Host-ectoparasite relationships among North American chipmunks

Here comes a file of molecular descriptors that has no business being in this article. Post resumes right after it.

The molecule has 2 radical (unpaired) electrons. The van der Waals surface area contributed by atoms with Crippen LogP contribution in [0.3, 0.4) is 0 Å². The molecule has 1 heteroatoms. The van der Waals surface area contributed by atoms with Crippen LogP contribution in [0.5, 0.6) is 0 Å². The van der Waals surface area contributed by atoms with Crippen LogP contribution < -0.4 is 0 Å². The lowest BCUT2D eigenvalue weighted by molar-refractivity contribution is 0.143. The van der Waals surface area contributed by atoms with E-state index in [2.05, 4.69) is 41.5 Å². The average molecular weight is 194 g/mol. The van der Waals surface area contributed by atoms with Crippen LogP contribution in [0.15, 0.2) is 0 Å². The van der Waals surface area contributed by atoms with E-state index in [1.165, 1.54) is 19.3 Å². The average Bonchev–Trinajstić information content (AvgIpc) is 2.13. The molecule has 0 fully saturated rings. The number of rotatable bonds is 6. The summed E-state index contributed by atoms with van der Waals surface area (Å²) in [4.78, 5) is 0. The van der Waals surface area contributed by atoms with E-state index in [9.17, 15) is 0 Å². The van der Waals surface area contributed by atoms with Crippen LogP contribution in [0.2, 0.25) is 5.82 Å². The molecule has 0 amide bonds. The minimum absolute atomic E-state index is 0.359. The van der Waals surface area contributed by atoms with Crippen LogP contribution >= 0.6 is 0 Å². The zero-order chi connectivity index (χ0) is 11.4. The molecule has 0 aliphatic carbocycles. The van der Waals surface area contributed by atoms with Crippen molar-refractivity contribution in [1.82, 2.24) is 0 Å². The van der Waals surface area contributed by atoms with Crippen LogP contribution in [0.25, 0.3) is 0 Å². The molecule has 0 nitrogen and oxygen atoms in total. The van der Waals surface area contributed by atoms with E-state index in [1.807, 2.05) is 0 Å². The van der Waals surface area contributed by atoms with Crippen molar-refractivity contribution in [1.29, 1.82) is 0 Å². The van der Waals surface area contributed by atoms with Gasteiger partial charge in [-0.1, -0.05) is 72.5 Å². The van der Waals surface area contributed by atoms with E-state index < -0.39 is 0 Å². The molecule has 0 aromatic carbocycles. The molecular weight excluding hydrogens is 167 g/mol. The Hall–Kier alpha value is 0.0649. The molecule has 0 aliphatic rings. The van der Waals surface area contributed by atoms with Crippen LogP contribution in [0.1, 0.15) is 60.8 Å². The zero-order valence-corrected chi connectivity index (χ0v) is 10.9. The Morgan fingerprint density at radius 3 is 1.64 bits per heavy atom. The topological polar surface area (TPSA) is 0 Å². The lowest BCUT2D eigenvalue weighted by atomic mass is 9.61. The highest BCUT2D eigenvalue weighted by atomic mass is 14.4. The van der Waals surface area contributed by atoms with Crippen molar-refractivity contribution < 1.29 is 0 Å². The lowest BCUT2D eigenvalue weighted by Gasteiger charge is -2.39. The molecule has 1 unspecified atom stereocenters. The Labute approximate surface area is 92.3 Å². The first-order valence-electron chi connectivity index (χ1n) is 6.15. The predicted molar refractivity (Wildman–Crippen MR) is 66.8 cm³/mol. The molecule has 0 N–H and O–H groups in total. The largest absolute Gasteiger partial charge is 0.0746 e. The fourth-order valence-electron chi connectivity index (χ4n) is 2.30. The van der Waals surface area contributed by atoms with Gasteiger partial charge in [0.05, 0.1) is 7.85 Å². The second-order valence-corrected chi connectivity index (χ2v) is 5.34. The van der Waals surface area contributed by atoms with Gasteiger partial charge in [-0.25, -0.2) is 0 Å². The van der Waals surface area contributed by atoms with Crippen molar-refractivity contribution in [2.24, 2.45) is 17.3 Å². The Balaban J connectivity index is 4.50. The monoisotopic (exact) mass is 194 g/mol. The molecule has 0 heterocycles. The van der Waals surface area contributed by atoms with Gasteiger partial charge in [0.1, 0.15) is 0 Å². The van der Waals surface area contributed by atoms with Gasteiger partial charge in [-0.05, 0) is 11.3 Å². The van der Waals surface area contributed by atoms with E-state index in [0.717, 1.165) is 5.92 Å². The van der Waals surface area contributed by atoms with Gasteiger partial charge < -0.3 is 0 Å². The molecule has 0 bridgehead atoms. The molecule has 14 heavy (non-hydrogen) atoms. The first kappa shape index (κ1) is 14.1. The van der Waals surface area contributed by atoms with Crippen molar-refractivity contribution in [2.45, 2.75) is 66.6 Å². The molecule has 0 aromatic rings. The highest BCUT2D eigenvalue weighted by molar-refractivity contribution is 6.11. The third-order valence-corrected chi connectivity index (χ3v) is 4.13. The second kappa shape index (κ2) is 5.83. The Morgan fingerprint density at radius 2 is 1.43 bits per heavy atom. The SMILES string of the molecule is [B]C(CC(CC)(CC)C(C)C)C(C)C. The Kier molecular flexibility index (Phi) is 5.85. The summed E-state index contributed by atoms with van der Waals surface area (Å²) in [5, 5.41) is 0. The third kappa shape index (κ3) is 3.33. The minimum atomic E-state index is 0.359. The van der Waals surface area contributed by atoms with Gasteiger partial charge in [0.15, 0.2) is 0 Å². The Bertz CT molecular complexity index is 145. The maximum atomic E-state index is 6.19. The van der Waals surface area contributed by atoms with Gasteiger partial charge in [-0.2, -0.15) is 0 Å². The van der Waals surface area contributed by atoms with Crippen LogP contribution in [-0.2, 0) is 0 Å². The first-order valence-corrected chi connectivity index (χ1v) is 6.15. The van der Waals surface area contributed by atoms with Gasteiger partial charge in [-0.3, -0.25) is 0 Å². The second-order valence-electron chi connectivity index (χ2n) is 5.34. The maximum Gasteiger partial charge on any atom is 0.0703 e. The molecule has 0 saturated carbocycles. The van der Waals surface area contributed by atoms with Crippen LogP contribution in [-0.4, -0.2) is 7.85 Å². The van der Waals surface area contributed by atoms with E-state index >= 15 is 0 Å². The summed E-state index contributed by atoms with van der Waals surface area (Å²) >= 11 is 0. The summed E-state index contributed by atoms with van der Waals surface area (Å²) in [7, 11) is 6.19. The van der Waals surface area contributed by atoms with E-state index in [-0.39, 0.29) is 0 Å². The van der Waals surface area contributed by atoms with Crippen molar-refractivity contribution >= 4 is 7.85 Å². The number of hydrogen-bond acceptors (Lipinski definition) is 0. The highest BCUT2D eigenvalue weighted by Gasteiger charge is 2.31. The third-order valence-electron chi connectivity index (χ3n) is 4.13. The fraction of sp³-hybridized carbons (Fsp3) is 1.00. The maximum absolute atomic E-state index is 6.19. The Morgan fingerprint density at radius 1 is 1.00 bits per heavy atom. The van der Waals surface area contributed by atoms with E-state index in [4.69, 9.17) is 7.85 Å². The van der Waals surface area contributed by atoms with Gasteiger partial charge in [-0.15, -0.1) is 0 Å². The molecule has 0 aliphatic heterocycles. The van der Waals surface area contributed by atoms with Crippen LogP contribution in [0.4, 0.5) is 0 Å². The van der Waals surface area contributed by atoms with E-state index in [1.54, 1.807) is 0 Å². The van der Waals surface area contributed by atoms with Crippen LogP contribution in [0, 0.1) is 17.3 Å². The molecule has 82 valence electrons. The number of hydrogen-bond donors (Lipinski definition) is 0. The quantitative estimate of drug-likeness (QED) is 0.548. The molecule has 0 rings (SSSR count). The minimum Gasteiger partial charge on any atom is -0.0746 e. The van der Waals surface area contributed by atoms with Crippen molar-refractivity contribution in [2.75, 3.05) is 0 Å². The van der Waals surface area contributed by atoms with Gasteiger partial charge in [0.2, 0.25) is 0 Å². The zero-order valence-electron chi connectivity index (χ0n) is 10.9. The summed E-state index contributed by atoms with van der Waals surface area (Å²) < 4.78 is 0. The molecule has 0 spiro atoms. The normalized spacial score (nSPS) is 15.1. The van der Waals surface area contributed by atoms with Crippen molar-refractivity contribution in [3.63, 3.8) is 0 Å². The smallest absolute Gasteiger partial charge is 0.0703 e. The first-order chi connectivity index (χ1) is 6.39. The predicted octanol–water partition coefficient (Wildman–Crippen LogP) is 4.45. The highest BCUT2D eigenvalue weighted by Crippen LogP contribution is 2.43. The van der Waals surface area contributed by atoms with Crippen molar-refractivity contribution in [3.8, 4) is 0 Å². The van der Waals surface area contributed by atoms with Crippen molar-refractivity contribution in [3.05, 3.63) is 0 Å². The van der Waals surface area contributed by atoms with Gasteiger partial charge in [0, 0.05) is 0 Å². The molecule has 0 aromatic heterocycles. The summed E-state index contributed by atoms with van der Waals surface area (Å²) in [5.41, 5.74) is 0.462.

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A review of the fleas and lice of the Nearctic chipmunks indicates that North American chipmunks, Neotarnias and Tamias, have had separate histories; and that one has not been derived directly from the other. The western chipmunks (Neotarnias) have in common a species assemblage of sucking lice and fleas, and the single eastern species, Tamias striatus (Linnaeus, 1758), has distinctive species of fleas which do not generally occur on other small mammals; none of the lice or fleas on T. striatus occcurs on the western chipmunks. This dichotomy of distribution of external parasites on these chipmunks indicates a very long separation of the hosts, and could not occur if one group had been directly derived from the other. Chipmunks in western North America, on the basis of the molecular evidence and distribution of sucking lice and fleas, are most logically placed in the genus Neotarnias. Such an arrangement is consistent with the morphological, molecular, and parasitological evidence, and suggests a plausible history and relationship of the three groups of chipmunks. The fossil distribution of North American chipmunks indicates an early movement from Asia in the Oligocene, and a scarcity or absence of chipmunks from the middle Miocene until the Pleistocene. Both Tamias striatus and species of Neotarnias are probably a product of two Pleistocene movements across the Bering connection.
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